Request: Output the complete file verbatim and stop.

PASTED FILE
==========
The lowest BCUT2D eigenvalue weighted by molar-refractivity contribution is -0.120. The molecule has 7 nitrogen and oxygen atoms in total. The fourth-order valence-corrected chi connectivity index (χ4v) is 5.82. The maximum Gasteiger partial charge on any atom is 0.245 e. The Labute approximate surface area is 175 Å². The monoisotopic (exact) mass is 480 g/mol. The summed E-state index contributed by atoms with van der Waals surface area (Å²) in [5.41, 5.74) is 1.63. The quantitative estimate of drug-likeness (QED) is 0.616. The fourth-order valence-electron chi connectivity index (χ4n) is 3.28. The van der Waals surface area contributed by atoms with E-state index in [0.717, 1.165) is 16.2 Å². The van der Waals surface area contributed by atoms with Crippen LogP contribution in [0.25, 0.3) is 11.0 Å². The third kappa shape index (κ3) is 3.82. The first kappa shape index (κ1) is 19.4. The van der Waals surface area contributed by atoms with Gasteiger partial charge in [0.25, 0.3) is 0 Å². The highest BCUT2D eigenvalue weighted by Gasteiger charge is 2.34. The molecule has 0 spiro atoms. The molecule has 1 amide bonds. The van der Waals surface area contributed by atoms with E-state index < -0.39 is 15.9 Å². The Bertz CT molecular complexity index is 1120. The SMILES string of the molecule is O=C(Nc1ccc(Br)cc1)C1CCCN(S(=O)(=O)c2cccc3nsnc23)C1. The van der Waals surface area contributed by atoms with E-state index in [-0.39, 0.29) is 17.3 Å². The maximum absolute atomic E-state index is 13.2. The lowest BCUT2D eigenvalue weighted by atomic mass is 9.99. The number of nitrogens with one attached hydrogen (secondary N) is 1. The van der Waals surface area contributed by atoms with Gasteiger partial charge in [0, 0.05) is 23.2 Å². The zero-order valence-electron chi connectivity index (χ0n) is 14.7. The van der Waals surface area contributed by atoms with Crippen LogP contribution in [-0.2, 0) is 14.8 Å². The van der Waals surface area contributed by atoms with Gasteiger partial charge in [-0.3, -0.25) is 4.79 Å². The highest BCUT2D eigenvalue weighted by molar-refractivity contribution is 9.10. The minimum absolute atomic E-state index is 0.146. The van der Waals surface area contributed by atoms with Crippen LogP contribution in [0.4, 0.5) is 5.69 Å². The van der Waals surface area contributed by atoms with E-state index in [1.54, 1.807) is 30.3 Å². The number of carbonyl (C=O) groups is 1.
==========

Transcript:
The lowest BCUT2D eigenvalue weighted by molar-refractivity contribution is -0.120. The molecule has 7 nitrogen and oxygen atoms in total. The fourth-order valence-corrected chi connectivity index (χ4v) is 5.82. The maximum Gasteiger partial charge on any atom is 0.245 e. The Labute approximate surface area is 175 Å². The monoisotopic (exact) mass is 480 g/mol. The summed E-state index contributed by atoms with van der Waals surface area (Å²) in [5.41, 5.74) is 1.63. The quantitative estimate of drug-likeness (QED) is 0.616. The fourth-order valence-electron chi connectivity index (χ4n) is 3.28. The van der Waals surface area contributed by atoms with E-state index in [0.717, 1.165) is 16.2 Å². The van der Waals surface area contributed by atoms with Crippen LogP contribution in [0.25, 0.3) is 11.0 Å². The third kappa shape index (κ3) is 3.82. The first kappa shape index (κ1) is 19.4. The van der Waals surface area contributed by atoms with Gasteiger partial charge in [0.25, 0.3) is 0 Å². The highest BCUT2D eigenvalue weighted by Gasteiger charge is 2.34. The molecule has 0 spiro atoms. The molecule has 1 amide bonds. The van der Waals surface area contributed by atoms with E-state index < -0.39 is 15.9 Å². The Bertz CT molecular complexity index is 1120. The SMILES string of the molecule is O=C(Nc1ccc(Br)cc1)C1CCCN(S(=O)(=O)c2cccc3nsnc23)C1. The van der Waals surface area contributed by atoms with E-state index in [-0.39, 0.29) is 17.3 Å². The maximum absolute atomic E-state index is 13.2. The lowest BCUT2D eigenvalue weighted by atomic mass is 9.99. The number of nitrogens with one attached hydrogen (secondary N) is 1. The van der Waals surface area contributed by atoms with Gasteiger partial charge in [0, 0.05) is 23.2 Å². The zero-order valence-electron chi connectivity index (χ0n) is 14.7. The van der Waals surface area contributed by atoms with Crippen LogP contribution in [-0.2, 0) is 14.8 Å². The van der Waals surface area contributed by atoms with Gasteiger partial charge in [-0.3, -0.25) is 4.79 Å². The highest BCUT2D eigenvalue weighted by molar-refractivity contribution is 9.10. The minimum absolute atomic E-state index is 0.146. The van der Waals surface area contributed by atoms with Crippen LogP contribution in [0.4, 0.5) is 5.69 Å². The van der Waals surface area contributed by atoms with E-state index in [1.54, 1.807) is 30.3 Å². The number of carbonyl (C=O) groups is 1.